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I have distance SUPs that vary in width from 23" to 30" wide. I use the narrowest ones just for balance and technique training really - I can't really put the hammer full down on them. So I use the wider boards for aerobic/power development. It's hard to find a single board that would allow you to develop both balance and cardio/power at the same time. You could use the same board but in different conditions but then you'd probably be compromising somewhere on design which would be frustrating.I often train with a bigger blade than I'd race with too. No one paddle does it all either IMO...Good reasons to have a quiver
"The 24.5 is a better prospect I guess."Just tested the 24.5 with chamfered edges this pm. It is def less stable than the 25 -> but is still quite a bit more stable than the 23. SB did exaggerate the stability aspect in their vids. The chamfered edges do give more roll vs the triple concave 25 -> but the 24.5 feels noticably faster and more efficient to paddle. So with enough inherent stability the 24.5 with a touch less drag would be a my pref over the 25. The 25 felt a lot slower.
Never mind multiple fins and shaving half an inch of the width of a board, if you want to be a regular in the podium your best bet is to persuade Naish to bring out an UL board like Starboard have. You are probably too big to reach the upper echelons on a 14ft board, no matter what the design.It would be great if Naish and Starboard would go head to head in the UL division, and reboot that class.But of course, if you want to flog yourself to death in training and spend a lot of money on racing just to watch the guys who are the size of some 12 year-olds take home the silverware, then I guess that is up to you Even better, get a UL DW board and set your sights on winning the Icon DW race, or the French downwind ones. Dave Kalama is a pretty beefy guy and he was still able to give nanoperson Kai a run for his money downwind even at twice the young superstar's age and probably about 140% of his weight.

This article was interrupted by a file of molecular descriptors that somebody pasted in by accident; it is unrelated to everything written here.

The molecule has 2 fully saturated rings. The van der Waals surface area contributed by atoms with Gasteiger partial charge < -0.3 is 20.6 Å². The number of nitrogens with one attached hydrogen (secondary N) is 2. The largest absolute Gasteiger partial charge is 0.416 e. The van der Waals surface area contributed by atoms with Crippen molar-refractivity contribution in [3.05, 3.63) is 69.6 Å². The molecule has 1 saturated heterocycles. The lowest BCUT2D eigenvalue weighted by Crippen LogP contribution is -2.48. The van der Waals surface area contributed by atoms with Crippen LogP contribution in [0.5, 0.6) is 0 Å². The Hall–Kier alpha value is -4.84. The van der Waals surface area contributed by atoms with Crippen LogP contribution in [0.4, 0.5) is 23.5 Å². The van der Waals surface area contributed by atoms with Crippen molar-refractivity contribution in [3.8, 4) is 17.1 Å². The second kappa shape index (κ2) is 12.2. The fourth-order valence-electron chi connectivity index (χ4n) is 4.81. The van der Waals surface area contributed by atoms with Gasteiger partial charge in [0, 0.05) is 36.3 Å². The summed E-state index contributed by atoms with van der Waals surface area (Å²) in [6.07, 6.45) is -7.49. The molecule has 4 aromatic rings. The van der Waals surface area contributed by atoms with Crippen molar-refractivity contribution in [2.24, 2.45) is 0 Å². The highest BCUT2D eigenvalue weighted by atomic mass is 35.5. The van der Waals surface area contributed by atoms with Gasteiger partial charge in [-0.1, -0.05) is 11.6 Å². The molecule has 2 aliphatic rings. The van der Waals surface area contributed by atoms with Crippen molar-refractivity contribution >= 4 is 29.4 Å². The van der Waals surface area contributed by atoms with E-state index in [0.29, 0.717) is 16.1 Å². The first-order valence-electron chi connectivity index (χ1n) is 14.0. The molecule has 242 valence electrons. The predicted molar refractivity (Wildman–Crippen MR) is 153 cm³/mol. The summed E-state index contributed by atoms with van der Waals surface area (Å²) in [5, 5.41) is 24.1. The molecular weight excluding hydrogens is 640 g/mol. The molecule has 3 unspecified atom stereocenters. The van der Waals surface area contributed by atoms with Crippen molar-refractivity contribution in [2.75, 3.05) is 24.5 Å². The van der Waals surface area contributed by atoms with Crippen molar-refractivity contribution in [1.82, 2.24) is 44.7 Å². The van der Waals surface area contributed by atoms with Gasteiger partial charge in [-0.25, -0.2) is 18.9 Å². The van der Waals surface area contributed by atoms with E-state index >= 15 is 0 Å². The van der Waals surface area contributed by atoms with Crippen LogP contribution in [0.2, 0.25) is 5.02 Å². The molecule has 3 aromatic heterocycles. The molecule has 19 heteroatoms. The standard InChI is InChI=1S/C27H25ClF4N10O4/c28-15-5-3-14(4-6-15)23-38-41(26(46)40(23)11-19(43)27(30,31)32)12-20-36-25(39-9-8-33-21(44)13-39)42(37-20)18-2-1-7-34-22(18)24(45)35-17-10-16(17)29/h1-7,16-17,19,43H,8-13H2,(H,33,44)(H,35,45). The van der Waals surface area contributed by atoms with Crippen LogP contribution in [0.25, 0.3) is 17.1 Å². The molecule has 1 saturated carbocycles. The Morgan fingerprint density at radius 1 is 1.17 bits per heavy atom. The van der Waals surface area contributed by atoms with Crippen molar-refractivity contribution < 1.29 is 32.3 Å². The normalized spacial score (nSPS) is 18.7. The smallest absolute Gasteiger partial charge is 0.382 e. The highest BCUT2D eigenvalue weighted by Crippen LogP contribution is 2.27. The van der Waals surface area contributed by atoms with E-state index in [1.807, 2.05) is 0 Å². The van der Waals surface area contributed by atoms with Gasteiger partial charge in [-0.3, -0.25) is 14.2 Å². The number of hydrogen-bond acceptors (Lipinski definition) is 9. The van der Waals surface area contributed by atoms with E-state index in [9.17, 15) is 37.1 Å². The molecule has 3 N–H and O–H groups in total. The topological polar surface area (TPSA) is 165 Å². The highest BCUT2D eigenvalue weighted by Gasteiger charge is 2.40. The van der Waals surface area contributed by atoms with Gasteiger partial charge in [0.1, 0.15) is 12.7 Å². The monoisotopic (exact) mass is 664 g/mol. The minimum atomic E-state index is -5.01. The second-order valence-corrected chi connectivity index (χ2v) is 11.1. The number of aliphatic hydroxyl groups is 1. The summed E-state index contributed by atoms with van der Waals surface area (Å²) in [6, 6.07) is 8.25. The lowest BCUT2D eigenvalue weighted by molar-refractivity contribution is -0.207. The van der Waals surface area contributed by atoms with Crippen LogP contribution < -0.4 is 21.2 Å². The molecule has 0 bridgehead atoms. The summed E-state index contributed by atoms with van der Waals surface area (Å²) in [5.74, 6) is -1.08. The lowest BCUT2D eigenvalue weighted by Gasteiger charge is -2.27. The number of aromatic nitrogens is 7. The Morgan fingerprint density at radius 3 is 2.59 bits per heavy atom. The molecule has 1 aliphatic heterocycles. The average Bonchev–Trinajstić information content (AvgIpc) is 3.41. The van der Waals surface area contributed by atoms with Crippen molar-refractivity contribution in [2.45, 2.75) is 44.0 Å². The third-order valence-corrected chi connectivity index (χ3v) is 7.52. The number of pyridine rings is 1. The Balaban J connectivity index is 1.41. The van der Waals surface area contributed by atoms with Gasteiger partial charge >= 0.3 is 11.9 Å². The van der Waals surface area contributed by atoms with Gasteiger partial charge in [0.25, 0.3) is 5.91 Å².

UL isn't dead. It's just waiting. It's chicken-and-egg. The brands aren't making them so no-one paddles them. But once you actually have paddled one, it's hard to go back. Storage isn't much harder for a 16 than a 14.
"It's bound to be less for one of the typical English distance races of around 80 minutes. Reality will kick in then and I can't paddle a narrow board like you guys. I'm hoping to average 9.1-9.2 in these. Our fastest guys in this country will be 0.3-0.5 faster than that."A few guys bigger than Danny and up to Dave and Travis can do fine. Seems to come down to strength to weight -> balance skill endurance etc. Not many if any top local guys can keep up to either of those guys. BF and lean muscle are useful determinants when it comes down to speed. ukgm says he is fairly lean so he should do fine at the local level. His average speed is good.At the current pro level -> lighter weight lean but muscled low BF racers from around 140 - 160 win more races by far kinda like Robby says. But guys up to 200 win many races as well. They just cannot use the narrowest boards in the model line. Instead they need to go up a width. Larry is a good example as well.AS23 -> AS24.5 and M24 -> M26 make perfect sense for the heavier serious racer. Weight is not so critical as low BF and high muscle mass etc.For us and many we know - moving up to a UL does pose storage problems. 14 is the perfect length board for us. No question.
Quote from: Area 10 on March 20, 2017, 03:57:11 AMUL isn't dead. It's just waiting. It's chicken-and-egg. The brands aren't making them so no-one paddles them. But once you actually have paddled one, it's hard to go back. Storage isn't much harder for a 16 than a 14.Yes totally agree and back 7 or so years ago there were more unlimited than 14 in the uk. I know for me its going to be hard to ever go back to a 14' DW board and I have even solved the storage issue for those that don't have space.